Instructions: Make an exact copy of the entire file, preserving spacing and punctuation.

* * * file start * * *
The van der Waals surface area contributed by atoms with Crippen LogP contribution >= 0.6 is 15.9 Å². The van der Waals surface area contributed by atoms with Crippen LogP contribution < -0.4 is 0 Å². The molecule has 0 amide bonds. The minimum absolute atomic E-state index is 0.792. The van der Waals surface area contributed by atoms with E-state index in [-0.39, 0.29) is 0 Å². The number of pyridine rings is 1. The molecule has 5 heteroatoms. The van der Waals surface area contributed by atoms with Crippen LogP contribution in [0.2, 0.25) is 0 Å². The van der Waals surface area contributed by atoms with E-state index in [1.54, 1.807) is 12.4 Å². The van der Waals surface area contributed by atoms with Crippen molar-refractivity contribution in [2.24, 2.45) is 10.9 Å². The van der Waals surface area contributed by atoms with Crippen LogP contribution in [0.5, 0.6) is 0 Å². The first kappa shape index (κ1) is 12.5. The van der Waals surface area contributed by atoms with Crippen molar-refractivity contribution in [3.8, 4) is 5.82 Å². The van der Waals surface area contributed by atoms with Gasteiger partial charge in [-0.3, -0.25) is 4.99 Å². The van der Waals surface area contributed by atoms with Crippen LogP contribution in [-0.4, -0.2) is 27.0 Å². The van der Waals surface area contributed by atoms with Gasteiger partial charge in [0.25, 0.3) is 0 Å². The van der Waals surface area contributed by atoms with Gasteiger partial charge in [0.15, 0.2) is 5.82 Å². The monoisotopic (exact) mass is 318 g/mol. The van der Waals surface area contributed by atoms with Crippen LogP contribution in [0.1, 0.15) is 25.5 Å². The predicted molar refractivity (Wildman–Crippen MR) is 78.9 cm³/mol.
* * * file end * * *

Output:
The van der Waals surface area contributed by atoms with Crippen LogP contribution >= 0.6 is 15.9 Å². The van der Waals surface area contributed by atoms with Crippen LogP contribution < -0.4 is 0 Å². The molecule has 0 amide bonds. The minimum absolute atomic E-state index is 0.792. The van der Waals surface area contributed by atoms with E-state index in [-0.39, 0.29) is 0 Å². The number of pyridine rings is 1. The molecule has 5 heteroatoms. The van der Waals surface area contributed by atoms with Crippen LogP contribution in [0.2, 0.25) is 0 Å². The van der Waals surface area contributed by atoms with E-state index in [1.54, 1.807) is 12.4 Å². The van der Waals surface area contributed by atoms with Crippen molar-refractivity contribution in [2.24, 2.45) is 10.9 Å². The van der Waals surface area contributed by atoms with Crippen LogP contribution in [0.5, 0.6) is 0 Å². The first kappa shape index (κ1) is 12.5. The van der Waals surface area contributed by atoms with Crippen molar-refractivity contribution in [3.8, 4) is 5.82 Å². The van der Waals surface area contributed by atoms with Gasteiger partial charge in [-0.3, -0.25) is 4.99 Å². The van der Waals surface area contributed by atoms with Crippen LogP contribution in [-0.4, -0.2) is 27.0 Å². The van der Waals surface area contributed by atoms with Gasteiger partial charge in [0.25, 0.3) is 0 Å². The van der Waals surface area contributed by atoms with Gasteiger partial charge in [0.15, 0.2) is 5.82 Å². The monoisotopic (exact) mass is 318 g/mol. The van der Waals surface area contributed by atoms with Crippen LogP contribution in [0.1, 0.15) is 25.5 Å². The predicted molar refractivity (Wildman–Crippen MR) is 78.9 cm³/mol.